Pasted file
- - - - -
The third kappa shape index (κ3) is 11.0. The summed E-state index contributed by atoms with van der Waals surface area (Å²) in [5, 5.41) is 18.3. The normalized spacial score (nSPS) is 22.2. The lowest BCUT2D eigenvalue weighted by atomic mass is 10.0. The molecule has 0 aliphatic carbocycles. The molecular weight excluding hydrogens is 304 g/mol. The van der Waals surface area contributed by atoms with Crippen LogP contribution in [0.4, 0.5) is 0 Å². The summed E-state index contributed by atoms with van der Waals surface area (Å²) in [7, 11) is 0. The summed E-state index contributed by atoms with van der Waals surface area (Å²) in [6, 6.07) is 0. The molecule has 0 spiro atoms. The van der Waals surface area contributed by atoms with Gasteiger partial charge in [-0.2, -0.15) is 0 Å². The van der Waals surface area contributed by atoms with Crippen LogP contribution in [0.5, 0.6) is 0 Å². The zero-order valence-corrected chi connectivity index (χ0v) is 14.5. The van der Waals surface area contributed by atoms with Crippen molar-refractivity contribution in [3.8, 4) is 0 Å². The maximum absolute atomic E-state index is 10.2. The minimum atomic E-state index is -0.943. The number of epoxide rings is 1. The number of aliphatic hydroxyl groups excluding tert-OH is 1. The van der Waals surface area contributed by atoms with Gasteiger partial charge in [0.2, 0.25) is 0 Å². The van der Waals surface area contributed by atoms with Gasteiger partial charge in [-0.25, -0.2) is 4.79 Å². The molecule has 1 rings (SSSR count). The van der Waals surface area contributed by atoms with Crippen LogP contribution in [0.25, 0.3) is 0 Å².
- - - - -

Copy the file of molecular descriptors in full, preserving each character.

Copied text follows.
The third kappa shape index (κ3) is 11.0. The summed E-state index contributed by atoms with van der Waals surface area (Å²) in [5, 5.41) is 18.3. The normalized spacial score (nSPS) is 22.2. The lowest BCUT2D eigenvalue weighted by atomic mass is 10.0. The molecule has 0 aliphatic carbocycles. The molecular weight excluding hydrogens is 304 g/mol. The van der Waals surface area contributed by atoms with Crippen LogP contribution in [0.4, 0.5) is 0 Å². The summed E-state index contributed by atoms with van der Waals surface area (Å²) in [7, 11) is 0. The summed E-state index contributed by atoms with van der Waals surface area (Å²) in [6, 6.07) is 0. The molecule has 0 spiro atoms. The van der Waals surface area contributed by atoms with Gasteiger partial charge in [-0.2, -0.15) is 0 Å². The van der Waals surface area contributed by atoms with Crippen LogP contribution in [0.5, 0.6) is 0 Å². The zero-order valence-corrected chi connectivity index (χ0v) is 14.5. The van der Waals surface area contributed by atoms with Crippen molar-refractivity contribution in [3.8, 4) is 0 Å². The maximum absolute atomic E-state index is 10.2. The minimum atomic E-state index is -0.943. The number of epoxide rings is 1. The number of aliphatic hydroxyl groups excluding tert-OH is 1. The van der Waals surface area contributed by atoms with Gasteiger partial charge in [0.2, 0.25) is 0 Å². The van der Waals surface area contributed by atoms with Gasteiger partial charge in [-0.25, -0.2) is 4.79 Å². The molecule has 1 rings (SSSR count). The van der Waals surface area contributed by atoms with Crippen LogP contribution in [0.25, 0.3) is 0 Å².